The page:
Locums Digest 26: COVID Changed How Locums Physicians Work; Staffing Market to Hit $48B; Locums Pioneer Passes Away, Floyd Lee Wins Again & More

COVID-19 Created an ‘Existential Crisis’ for Some Physicians, And It’s Changing How They Work

(Edited from Neurology Today article by Orly Avitzur, 12/2/2021)

For many neurologists [and other physicians], the pandemic exacerbated pre-existing pressures. Staff shortages, pent-up demand for services, and long hours have led some to shift focus and career settings.

Widespread healthcare staffing volatility in the wake of the COVID-19 has created many new stressors and demands for physicians, including neurologists, over the past year. The pandemic’s continuing disruption has caused many to re-evaluate their current positions, reprioritize their values and long-term goals, and rethink how and where they work.

Increasing Physician Burnout

Perhaps not surprisingly in the wake of a pandemic, 61% of more than 2,500 respondents to a recent physician survey said they “often” experience feelings of burnout — a 30-percent increase from 2018 responses to the same question, according to data from The Physicians Foundation.

The Physicians Foundation commissioned physician staffing firm Merritt Hawkins to poll physicians between May 26 and June 9, 2021, producing a report entitled, 2021 Survey of America’s Physicians, A Year Later: A Survey Examining How the Coronavirus Pandemic Affected the Nation’s Physicians.

The burnout-related findings echo results from LocumTenens.com’s 2021 Physician and Advanced Provider Salary Report (covered by Locumpedia over the summer) indicating that 39% of clinicians reported increased levels of stress and burnout due to the pandemic.

Other key 2021 findings from The Physicians Foundation survey included:

  • 49% of responding physicians reported a reduction in income.
  • 32% experienced a reduction in staff
  • 23% said they would like to retire within the next year (more changes to come).
  • 18 percent had switched their practices to telemedicine, primarily.
  • 9 percent had changed jobs, including 3 percent to non-clinical work.
  • 2 percent had retired.
  • 2 percent had closed their practices.

The survey, along with many other healthcare-staffing-related reports over the past year or so, suggests the pandemic’s aftermath will greatly affect physician retention.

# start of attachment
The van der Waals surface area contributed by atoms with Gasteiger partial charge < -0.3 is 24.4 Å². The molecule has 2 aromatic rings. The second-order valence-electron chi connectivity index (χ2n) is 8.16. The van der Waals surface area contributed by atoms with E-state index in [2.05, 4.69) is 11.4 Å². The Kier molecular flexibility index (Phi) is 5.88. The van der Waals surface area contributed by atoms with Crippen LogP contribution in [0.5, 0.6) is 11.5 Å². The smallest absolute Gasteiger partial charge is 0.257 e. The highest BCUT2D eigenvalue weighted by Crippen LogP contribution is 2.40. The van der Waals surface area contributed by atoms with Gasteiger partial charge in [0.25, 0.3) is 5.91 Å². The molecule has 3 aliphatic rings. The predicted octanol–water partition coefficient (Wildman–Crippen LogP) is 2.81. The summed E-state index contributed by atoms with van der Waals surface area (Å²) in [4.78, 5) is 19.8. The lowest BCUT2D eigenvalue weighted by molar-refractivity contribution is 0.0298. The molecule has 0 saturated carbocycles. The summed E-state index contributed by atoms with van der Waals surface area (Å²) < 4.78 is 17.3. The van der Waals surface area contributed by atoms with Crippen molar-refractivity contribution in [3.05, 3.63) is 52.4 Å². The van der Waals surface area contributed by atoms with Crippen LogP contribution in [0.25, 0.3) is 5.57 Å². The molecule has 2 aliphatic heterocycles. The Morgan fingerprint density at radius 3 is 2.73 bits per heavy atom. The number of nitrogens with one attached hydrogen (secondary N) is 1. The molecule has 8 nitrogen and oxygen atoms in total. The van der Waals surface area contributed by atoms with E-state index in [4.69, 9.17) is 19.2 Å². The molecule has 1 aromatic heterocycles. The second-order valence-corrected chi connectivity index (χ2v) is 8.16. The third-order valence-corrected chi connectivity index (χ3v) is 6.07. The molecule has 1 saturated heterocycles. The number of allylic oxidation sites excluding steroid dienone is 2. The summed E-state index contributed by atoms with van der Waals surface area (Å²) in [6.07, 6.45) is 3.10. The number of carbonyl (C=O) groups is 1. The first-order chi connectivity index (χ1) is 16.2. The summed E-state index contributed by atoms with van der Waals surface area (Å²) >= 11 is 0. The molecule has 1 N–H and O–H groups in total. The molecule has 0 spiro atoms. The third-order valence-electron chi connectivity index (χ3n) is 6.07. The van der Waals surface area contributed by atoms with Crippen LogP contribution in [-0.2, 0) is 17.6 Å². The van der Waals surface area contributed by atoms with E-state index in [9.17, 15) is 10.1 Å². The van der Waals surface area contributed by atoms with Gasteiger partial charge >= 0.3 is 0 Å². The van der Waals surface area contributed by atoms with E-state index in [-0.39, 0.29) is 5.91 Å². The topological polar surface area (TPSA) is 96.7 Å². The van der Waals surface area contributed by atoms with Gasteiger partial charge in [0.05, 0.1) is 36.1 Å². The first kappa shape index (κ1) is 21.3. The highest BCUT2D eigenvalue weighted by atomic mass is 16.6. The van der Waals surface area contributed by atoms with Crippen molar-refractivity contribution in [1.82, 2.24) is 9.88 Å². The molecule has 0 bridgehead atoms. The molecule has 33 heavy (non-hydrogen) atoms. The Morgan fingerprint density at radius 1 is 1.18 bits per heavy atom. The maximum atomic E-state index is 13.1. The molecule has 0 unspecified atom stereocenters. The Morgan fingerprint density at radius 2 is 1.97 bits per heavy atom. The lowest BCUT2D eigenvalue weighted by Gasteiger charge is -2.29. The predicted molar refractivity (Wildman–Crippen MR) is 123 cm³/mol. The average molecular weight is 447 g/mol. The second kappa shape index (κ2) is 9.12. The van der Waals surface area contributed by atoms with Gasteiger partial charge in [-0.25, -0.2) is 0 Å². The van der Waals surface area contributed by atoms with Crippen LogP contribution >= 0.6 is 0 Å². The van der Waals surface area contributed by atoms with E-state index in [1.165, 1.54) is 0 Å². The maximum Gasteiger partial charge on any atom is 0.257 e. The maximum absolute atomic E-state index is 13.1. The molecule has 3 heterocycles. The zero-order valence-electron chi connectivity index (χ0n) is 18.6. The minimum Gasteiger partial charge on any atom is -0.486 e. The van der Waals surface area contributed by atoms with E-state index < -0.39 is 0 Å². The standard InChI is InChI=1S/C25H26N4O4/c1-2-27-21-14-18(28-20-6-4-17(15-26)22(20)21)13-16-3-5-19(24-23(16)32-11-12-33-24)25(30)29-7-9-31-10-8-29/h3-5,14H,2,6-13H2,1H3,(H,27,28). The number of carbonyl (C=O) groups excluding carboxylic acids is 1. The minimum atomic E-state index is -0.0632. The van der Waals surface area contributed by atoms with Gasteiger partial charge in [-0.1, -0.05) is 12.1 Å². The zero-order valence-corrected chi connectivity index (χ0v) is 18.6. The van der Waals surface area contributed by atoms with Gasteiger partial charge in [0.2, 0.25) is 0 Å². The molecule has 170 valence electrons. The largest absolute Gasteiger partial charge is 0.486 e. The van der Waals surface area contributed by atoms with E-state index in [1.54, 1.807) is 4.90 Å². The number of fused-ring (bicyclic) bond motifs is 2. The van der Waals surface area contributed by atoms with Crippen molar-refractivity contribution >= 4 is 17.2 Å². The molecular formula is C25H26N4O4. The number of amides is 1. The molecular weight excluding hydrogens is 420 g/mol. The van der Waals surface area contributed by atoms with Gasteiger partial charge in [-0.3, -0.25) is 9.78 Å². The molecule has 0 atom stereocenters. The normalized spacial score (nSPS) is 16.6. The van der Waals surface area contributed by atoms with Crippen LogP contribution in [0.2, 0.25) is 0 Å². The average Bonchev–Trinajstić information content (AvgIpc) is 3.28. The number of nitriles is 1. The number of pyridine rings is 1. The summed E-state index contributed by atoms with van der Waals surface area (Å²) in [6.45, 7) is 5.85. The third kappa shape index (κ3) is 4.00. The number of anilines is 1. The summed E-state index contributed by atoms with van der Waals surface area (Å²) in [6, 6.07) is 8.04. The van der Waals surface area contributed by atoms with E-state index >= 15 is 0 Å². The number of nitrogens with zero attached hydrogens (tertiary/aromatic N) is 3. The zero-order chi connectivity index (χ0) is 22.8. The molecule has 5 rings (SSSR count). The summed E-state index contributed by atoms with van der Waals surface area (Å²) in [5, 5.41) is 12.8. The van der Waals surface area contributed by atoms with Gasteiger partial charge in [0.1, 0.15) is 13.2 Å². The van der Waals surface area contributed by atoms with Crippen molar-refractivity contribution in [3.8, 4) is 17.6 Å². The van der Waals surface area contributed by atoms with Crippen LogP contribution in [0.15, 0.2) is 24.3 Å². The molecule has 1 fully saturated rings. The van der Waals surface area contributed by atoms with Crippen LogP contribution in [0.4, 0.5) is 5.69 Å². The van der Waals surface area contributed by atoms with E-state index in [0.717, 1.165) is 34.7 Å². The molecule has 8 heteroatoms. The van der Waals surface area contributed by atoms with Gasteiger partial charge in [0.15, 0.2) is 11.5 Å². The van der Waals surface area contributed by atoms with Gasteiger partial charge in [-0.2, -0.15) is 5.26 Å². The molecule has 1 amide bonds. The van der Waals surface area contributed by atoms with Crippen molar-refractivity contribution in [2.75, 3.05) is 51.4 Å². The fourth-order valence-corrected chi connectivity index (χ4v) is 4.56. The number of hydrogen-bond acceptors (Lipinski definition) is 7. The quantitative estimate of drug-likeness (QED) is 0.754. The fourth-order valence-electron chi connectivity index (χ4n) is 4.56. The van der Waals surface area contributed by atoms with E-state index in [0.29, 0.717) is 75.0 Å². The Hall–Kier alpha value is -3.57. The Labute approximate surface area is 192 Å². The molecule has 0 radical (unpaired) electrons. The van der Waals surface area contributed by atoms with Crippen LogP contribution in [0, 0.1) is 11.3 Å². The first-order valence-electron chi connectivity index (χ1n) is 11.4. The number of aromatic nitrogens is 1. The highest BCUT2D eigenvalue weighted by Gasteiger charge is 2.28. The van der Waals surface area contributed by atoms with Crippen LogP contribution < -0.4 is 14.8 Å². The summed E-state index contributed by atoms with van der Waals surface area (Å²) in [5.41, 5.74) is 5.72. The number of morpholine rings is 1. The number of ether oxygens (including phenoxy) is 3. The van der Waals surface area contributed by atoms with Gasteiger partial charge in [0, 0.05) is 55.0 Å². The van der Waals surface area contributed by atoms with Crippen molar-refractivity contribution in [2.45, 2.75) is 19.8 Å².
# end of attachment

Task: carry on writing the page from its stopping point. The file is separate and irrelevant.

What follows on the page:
In the wake of COVID-19, both academic and private-practice neurologists have begun looking for positions offering more flexible or lifestyle-accommodating schedules. Some seek non-clinical jobs, while others are turning to the gig economy — which, for clinicians, means locum tenens; per diem or telemedicine practice — and earnings paid at a higher rate, but often involving travel and unsubsidized insurance, retirement and other benefits.

In interviews with Neurology Today, several neurologists shared their stories about the stress they faced and the changes they made in the era of COVID-19. Here we share one involving a switch to locum tenens practice. For stories of several other neurologists’ experiences, read the complete feature from Neurology Today here.

From Staff to ‘Special Forces’

After child neurologist David E. Mandelbaum, MD, Ph.D., FAAN, had retired from full-time academic practice at Brown in 2019, he turned to locum tenens opportunities, working in three locations during that pre-pandemic year — including a rewarding stretch at St. Jude Children’s Hospital, which had only one child neurologist at the time.

While the advent of COVID-19 disrupted temporary employment activity initially, he’s been inundated with offers since summer 2021. “I’m suddenly swamped with requests,” said Dr. Mandelbaum, who was very eager to get back to work. One position to which he was regularly reassigned had lost three of four child neurologists, a not-atypical example of employment fluxes described by recruiters over the past several months.

Dr. David Mandelbaum (with his so-called “granddogter”) said he’s been swamped with locum tenens requests as hospitals and healthcare systems try to address physician, and other clinical staffing, shortages.

Indeed, when Neurology Today first covered the topic of locum tenens in 2010, it was a challenge to find more than a handful of locum neurologists. That has changed noticeably, as the pandemic has contributed to a greater demand for these positions and the flexibility they provide.

“There’s been a marked increase in requests for locum services compared to pre-pandemic demands,” Staff Care Divisional Vice President Jana Reed said. The locum tenens arm of AMN Healthcare, Staff Care, Inc., is the largest healthcare staffing firm in the US.

Demand Benefits Locum Docs

Reed noted that in the past, clients sought her company’s services for temporary placements like ‘fill-ins’ for vacationing physicians or those on maternity leave, or supplemental on-call placements for nights or weekends. Now there is a critical lack of staffing, with vacancies in nearly every practice setting.